Rice Economics Spring 2017 Newsletter - Page 2

Meet our new department chair
Meet our new department chair
Kenneth Wolpin , Distinguished Research Professor , Lay Family Professor of Economics and Economics Department Chair
Research Interests : Labor Markets , Education and Demographic Decisions of Individuals in Dynamic Settings
Kenneth Wolpin is the Distinguished Research Professor and Lay Family Professor of Economics at Rice University as well as chair of the department . In addition to faculty appointments at Penn , NYU , Minnesota , Ohio State and Yale , he has served as the Principal Investigator of the National Longitudinal Surveys of Labor Market Experience . He has authored or co-authored over 60 professional papers . His contributions span labor economics , economic demography , development economics , health economics and empirical methodology . He is perhaps best known for his work on the development and application of tools for estimating discrete choice dynamic programming models . The methodological approach he has adopted recognizes the critical interplay between economic theory , data and econometrics .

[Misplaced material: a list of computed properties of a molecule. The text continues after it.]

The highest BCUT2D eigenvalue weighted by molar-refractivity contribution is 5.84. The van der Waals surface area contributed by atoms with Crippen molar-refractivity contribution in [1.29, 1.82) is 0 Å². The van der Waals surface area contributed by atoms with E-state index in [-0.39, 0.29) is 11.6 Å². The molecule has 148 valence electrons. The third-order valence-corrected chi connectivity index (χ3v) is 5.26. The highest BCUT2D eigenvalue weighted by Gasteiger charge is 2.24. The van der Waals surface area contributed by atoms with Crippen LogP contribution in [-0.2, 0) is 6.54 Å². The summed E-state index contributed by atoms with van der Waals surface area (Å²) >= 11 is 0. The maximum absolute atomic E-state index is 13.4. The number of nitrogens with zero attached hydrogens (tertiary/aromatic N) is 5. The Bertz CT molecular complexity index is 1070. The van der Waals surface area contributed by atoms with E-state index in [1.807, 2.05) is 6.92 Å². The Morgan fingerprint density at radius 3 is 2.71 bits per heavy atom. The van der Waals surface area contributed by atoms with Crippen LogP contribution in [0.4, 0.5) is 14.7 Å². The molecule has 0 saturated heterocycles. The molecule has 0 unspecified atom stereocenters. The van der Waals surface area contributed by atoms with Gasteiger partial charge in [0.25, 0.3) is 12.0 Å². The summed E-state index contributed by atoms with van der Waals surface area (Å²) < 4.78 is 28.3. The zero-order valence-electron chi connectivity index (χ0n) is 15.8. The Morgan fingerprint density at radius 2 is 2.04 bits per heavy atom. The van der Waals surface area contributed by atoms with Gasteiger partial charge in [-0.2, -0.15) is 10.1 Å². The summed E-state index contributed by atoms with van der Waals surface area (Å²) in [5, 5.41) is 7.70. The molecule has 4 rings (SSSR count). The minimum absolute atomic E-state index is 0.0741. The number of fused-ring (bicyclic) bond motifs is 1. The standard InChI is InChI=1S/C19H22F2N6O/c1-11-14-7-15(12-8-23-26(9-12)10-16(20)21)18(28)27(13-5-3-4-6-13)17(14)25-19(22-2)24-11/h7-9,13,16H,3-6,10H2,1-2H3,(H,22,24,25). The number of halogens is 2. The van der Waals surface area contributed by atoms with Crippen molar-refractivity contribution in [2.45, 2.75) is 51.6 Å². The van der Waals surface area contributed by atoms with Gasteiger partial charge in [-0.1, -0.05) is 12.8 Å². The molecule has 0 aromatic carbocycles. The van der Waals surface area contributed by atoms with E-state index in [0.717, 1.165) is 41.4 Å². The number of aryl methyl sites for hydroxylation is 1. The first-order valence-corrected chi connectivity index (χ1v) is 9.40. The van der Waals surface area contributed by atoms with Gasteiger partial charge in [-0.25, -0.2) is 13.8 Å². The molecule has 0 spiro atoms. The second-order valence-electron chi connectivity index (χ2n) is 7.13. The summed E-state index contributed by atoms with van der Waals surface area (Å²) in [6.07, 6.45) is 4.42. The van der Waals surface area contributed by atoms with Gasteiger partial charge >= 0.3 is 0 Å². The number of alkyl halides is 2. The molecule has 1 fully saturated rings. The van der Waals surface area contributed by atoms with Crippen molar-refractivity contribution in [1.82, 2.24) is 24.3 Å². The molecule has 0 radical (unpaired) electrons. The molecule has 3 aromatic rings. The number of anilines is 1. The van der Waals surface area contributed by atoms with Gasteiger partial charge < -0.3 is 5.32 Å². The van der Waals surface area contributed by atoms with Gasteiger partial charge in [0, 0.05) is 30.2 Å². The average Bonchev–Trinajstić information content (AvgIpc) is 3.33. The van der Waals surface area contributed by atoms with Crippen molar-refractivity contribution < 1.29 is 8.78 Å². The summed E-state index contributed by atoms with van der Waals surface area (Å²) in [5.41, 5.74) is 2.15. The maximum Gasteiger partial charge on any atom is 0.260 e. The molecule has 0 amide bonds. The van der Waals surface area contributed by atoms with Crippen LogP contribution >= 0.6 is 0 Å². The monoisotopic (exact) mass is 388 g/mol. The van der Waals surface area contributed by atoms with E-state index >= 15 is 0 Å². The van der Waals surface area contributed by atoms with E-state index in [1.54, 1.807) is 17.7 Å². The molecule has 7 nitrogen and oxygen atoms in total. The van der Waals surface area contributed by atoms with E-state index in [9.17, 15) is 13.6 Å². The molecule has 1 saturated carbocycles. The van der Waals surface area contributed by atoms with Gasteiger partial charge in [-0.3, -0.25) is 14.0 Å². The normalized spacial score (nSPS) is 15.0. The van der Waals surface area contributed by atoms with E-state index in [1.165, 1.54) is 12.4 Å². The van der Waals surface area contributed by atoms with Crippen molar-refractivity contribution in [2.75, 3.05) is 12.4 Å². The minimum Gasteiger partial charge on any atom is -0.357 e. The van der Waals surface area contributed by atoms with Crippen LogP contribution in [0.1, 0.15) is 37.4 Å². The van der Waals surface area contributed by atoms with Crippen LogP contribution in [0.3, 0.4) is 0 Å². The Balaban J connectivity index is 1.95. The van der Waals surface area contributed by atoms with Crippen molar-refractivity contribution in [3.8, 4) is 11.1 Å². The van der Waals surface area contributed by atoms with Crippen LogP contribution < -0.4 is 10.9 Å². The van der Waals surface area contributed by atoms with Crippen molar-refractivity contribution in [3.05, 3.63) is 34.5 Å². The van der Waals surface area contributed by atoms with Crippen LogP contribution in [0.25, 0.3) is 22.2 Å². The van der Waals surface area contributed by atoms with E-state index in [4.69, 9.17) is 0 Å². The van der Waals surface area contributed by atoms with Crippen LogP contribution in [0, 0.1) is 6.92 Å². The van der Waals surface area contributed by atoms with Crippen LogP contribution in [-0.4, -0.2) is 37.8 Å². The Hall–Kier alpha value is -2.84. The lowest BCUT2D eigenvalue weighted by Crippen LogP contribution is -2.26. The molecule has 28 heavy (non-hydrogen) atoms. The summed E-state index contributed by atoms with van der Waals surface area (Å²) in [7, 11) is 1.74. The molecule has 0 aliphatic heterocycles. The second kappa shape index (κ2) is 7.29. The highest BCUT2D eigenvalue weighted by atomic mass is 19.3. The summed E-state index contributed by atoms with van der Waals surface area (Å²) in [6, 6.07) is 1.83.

Dr . Wolpin became chair of the Economics Department last Fall after serving briefly as the interim chair .
How did you first get interested in economics ?
This year will mark my 50th since graduating from college . The experience that drew me to economics might , with such a long passing of time , seem less relevant to today ’ s undergraduate , but I suspect not . I was a math major and did not take my first economics course until my junior year . I had already decided that pursuing post-graduate work in math was not for me ( I enjoyed it , but simply didn ’ t excel at it ). Taking the introductory course in microeconomics was a revelation . I saw immediately how I could put my mathematics skills to work in understanding real-life issues . Economics was not a default choice , but a budding passion . I remained a math major , but took a bunch more economics courses which only solidified my decision to go to graduate school in economics .